While experience and ability are crucial points to consider in selecting a lawyer, it is Suskauer Feuer LLC’s willingness to aggressively challenge the state’s case from all angles that sets the firm apart from other criminal defense lawyers. We also understand what defendants and their families go through while facing prosecution, and we stand by our clients throughout the process with compassion and empathy. Among other notable cases, we have recently represented clients in DUI, loitering, drug possession, kidnapping, and arson charges.
If you or a loved one has been charged with a domestic violence offense in Florida, we know that it can be a very difficult and traumatic time not just for individual being charged, but also for the entire family. The potential consequences for domestic charges are serious and can include the losing family and damaging a person’s reputation within the community. The state of Florida aggressively prosecutes domestic violence charges. And whether the crime is a misdemeanor or a felony charge, these types of cases can be complex due to the state laws. It is important to consult an experienced criminal attorney that is capable of handling domestic violence cases.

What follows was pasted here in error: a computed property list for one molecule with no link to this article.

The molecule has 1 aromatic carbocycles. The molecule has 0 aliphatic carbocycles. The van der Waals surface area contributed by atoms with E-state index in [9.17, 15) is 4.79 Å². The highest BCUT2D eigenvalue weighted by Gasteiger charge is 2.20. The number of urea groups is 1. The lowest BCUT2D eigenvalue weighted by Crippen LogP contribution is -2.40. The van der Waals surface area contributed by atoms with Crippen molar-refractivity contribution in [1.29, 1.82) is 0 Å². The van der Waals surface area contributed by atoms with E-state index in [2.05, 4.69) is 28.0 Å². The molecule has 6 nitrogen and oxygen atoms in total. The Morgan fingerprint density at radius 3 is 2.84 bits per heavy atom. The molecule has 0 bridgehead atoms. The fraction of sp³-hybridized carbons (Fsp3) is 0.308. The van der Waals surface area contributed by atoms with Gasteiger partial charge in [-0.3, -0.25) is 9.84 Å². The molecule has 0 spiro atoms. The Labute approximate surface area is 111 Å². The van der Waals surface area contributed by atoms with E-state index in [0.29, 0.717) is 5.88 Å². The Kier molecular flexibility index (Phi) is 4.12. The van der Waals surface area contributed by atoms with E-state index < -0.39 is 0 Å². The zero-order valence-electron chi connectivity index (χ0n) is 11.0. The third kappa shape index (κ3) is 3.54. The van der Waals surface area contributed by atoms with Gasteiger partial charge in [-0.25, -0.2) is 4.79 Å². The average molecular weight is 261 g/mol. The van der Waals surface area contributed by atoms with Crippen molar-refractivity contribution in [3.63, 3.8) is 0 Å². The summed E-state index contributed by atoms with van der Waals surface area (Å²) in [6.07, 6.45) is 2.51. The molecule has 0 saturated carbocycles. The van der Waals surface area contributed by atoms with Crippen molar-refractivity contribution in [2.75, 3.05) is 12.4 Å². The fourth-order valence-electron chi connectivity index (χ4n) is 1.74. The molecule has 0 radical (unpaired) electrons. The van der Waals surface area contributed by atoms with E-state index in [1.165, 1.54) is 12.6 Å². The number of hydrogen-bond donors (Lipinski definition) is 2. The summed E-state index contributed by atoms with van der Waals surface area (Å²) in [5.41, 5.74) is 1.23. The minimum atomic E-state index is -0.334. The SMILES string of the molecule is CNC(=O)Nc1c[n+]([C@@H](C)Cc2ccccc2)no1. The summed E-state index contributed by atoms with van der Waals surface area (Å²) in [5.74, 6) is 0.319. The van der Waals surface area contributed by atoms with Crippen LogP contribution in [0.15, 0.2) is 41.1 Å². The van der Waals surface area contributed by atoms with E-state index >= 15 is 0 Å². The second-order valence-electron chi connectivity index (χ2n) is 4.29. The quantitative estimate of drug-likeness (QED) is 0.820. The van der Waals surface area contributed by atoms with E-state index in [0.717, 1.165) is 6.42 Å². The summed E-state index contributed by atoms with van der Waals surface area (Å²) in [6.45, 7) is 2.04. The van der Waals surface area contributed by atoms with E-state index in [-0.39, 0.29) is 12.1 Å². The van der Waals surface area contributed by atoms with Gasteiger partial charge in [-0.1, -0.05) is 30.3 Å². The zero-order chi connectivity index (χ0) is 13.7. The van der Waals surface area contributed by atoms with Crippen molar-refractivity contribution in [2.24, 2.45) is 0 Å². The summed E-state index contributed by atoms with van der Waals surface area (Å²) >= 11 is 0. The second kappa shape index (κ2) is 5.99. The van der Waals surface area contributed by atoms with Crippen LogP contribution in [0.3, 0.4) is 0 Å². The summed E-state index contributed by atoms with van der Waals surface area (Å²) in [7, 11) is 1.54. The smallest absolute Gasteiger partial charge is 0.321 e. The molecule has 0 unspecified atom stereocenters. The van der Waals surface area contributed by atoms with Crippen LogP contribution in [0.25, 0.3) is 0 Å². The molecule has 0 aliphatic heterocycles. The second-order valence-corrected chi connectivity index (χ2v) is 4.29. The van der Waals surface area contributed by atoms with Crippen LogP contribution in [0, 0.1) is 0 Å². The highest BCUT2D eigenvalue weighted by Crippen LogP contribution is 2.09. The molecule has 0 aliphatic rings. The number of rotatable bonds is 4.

Drunk driving, driving while impaired (DWI), and driving under the influence (DUI) are serious charges in the state of Florida. Possible punishments include potentially very heavy fines, loss of your driver’s license and even jail time if you’ve been charged with multiple DUI offenses. Another issue is you are likely to see increased insurance premiums. It is important that you seek the help of an experienced DUI attorney that will fight aggressively for you.
The definition of theft is taking another person’s property without authorization. In Florida to be charged with theft, it must be established that the alleged defendant had criminal intent at the time of taking the property of another and that there was intent to deprive the owner of possession or use of the property either temporarily or permanently.
Almost all children are taught, and likely already intrinsically know, that it is wrong to take something that doesn’t belong to them. And although it only comes in eighth on the list of 10 Commandments, “Thou Shalt Not Steal,” is, and always has been, a fundamental tenet of civilized society.